16. 16. CAPE TOWN REFUGEE CENTER<br />96% funding from UNHCR<br />UNHCR’s influence<br />Disconnect between CTRC and UNHCR<br />4 others like it in South Africa-major social service provider for refugees in South Africa<br />Receive 80-100 refugees a day<br />36% female<br />60% male<br />4% female<br />About 10,000 clients a year…and this number continues to grow by about 2000 persons a year<br />
  17. 17. Population Breakdown<br />Rwanda, Democratic Republic of the Congo (DRC), Congo, Burundi, Somalia, and Zimbabwe.<br />Based upon the CTRC’s statistics in 2007 the Center’s clients were 43% from DRC, 12% from Burundi, 14% from Rwanda, 9% from Somalia, and 8% Zimbabwe.<br />In 2008 the population breakdown was: 37% from DRC, 11% from Burundi, 12% from Rwanda, 8% from Somalia, and 20% from Zimbabwe.<br />The Center had not finalized the statistics for 2009, but I was able to get the final numbers for October-December 2009 which showed: 21% from DRC, 17% from Congo-BRZ, 8% from Burundi, 7% from Rwanda, 4% from Somalia, and 15% from Zimbabwe <br />
  18. 18. Methodologies<br />Triangulation Method (Berg 2007)<br />-participant observation, in-depth interviews, used stats from CTRC <br />Qualitative Field Research Jan 2010-March 2010<br />25semi structured interviews<br />11males and14females<br />30-1.5 hour interviews<br />In analysis used Purposive Sampling (Berg 2007)-tried to have my sample population representative of the population CTRC was serving in regard to nationality<br />
  19. 19. Methodologies<br />Recruiting methods<br />Why I chose that subjects that I did…<br />-gender, availability, nationality, viable candidate, (safety)<br />Translators/transcribers<br />
  20. 20. Trying to Understand the Emotional, Physical, and Psychological Traumas of Female Refugees: Five Women Refugees’ Stories About Assimilation in South Africa<br />Alexa (past traumas)<br />Michelle, Heather, and Jessica (social life)<br />Heather and Sarah (Home Life)<br /> Jessica and Michelle (finding employment and the work environment)<br />
  21. 21. Processing the Past: Alexa<br />“I told them [Home Affairs Office] there was too much rape happening and people kill each other anytime, like there was no government. People die anytime like a chicken in the streets, they don’t even take the body away, you going to see the body eaten by the dogs for one week…that was Luanda [the town she lived in Angola].”<br />“Like the way I was raped and I don’t like, I didn’t tell, and I never tell my children. I never even tell my daughter I was raped.” <br />“I never love a man in my life and I never love sex. Never. I was never happy to do sex. That’s the way I went through my marriage, destroyed…” <br />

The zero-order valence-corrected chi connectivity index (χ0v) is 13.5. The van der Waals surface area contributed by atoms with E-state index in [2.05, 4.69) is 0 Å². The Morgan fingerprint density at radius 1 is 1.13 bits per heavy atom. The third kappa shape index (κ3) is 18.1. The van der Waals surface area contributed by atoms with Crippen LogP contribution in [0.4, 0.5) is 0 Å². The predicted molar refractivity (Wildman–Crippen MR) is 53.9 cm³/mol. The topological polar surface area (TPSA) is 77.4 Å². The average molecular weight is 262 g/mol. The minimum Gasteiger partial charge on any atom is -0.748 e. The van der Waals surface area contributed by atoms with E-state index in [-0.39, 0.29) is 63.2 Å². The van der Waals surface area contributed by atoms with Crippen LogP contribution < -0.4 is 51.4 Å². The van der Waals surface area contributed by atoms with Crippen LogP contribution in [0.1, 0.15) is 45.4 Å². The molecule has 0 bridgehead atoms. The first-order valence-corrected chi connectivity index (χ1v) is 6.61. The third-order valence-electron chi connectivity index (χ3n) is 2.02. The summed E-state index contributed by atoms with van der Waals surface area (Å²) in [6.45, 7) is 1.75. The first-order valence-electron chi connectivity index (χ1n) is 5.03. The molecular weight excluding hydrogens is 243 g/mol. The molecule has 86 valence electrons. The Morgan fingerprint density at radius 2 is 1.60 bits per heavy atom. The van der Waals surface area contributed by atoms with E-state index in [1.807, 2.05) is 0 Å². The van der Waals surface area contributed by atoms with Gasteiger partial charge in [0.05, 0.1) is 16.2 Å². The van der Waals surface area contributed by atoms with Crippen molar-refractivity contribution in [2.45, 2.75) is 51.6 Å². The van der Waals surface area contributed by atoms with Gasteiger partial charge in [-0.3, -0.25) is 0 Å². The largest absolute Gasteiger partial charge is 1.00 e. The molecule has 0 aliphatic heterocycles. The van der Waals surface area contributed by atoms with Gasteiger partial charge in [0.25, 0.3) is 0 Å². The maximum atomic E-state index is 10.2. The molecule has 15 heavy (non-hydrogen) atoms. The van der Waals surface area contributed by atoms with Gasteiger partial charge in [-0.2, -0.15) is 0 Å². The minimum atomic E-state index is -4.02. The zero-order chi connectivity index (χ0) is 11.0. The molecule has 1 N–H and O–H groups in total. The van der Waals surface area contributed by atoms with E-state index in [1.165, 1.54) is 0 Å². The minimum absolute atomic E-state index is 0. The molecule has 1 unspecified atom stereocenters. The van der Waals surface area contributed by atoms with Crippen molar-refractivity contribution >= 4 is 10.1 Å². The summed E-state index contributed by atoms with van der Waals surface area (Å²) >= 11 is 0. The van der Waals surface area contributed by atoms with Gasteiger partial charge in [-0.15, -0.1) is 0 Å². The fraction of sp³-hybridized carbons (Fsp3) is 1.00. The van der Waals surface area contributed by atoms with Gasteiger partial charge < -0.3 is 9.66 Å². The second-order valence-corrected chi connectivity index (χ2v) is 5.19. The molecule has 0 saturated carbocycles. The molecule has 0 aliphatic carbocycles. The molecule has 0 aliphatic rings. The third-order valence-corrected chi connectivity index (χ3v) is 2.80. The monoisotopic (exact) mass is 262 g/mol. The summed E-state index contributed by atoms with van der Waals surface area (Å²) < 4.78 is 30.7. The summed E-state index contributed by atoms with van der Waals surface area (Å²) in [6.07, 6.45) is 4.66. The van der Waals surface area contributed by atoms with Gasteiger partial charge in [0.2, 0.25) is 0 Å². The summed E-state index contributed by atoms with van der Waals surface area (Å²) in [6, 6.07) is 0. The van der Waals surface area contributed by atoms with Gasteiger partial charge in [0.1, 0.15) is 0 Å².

22. 22. Dynamics At Home for A Woman Refugee<br />Jessica and Heather: Abandonment<br />“Because of the distance we were in, we couldn’t connect anymore, the things we should to do together he didn’t enjoy anymore. And he was like more into the South African women, and South African music.” (Heather)<br />They just left us with the kids. For us to take care of the kids, but how can we take care of the kids if we are just working…you can’t even take care of yourself, if I tell you since this morning I eat only one banana...it doesn’t mean men cannot take care of my baby, he can, they just don’t do it, they don’t care. (Jessica)<br />
  23. 23. Dynamics At Home for A Woman Refugee<br />Domestic Abuse:<br />Christina CTRC Director: “Most of African man, they wouldn’t really accept what is happening in South Africa, women are so…how can I say it… are so liberated, and men from other nationalities wouldn’t want their women to be exposed or to come into contact with the South African women.”<br />Sarah:<br /> Is your husband sometimes mean, because there is no family around? <br /> Yea, even if it is not my husband, all day there are other husband or other men. If they were there in our country they behave like where they come from—they respect you. But if, they are here they learn some other stuff, if they want they, they do whatever they want: they tell you where you can go, you don’t have nothing here—you don’t have an uncle, a mother, or father you see…Sometimes they beat you or whatever, my husband…<br /> <br />
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  38. 38. Social Life<br />Jessica: xenophobia <br />They can just call, when you are walking here, they can just call ‘hey you foreigner.’ You’re a foreigner always. Even now I want to open a business, that place that I have owned by a South African lady. I talked to her. I cannot show as if the shop is mine, because if I do that, they may not want me there—if you are doing something good<br />Michelle: the culture of rape in South Africa<br />And the time that she fired me it was too late, about 6 o’clock and I went over the road to phone my friend to see if possible to help me and so I can sleep by her…and when I was coming back from the phone, somebody raped me on my way<br />“The one who raped me infected me with STD…after that, that they take HIV test, they also give what they took from my insides to the police and after that they give me medication for an a abortion, maybe if I’m pregnant.” <br />Heather<br />People think that if you are single you are automatically looking for a man. It is easier for a man to just touch you wherever he wants.<br />
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  43. 43. Navigating Employment in South Africa<br /> Volatility of Employment<br />Cannot not be dependent on employment of wage<br />Self employed –struggle with reinvestment<br />Juggling care of family and work<br />Methods of finding employment, keeping a job, and their implications on a female refugee<br />Human trafficking- World Cup 2010 FIFA<br />Jessica:<br />There is this man who that Monday was there, when I didn’t go that Monday, I come here [CTRC]. When I went there on Tuesday this man, taking a small group, us our ages, he can lie to us, says he going to give us job. When he take you, he take you to his house, he’s doing poor things to these two ladies, so they come and explain to us, please if you see this guy, you need to not even get inside that car, because that means he is using you, women…it’s very common.<br />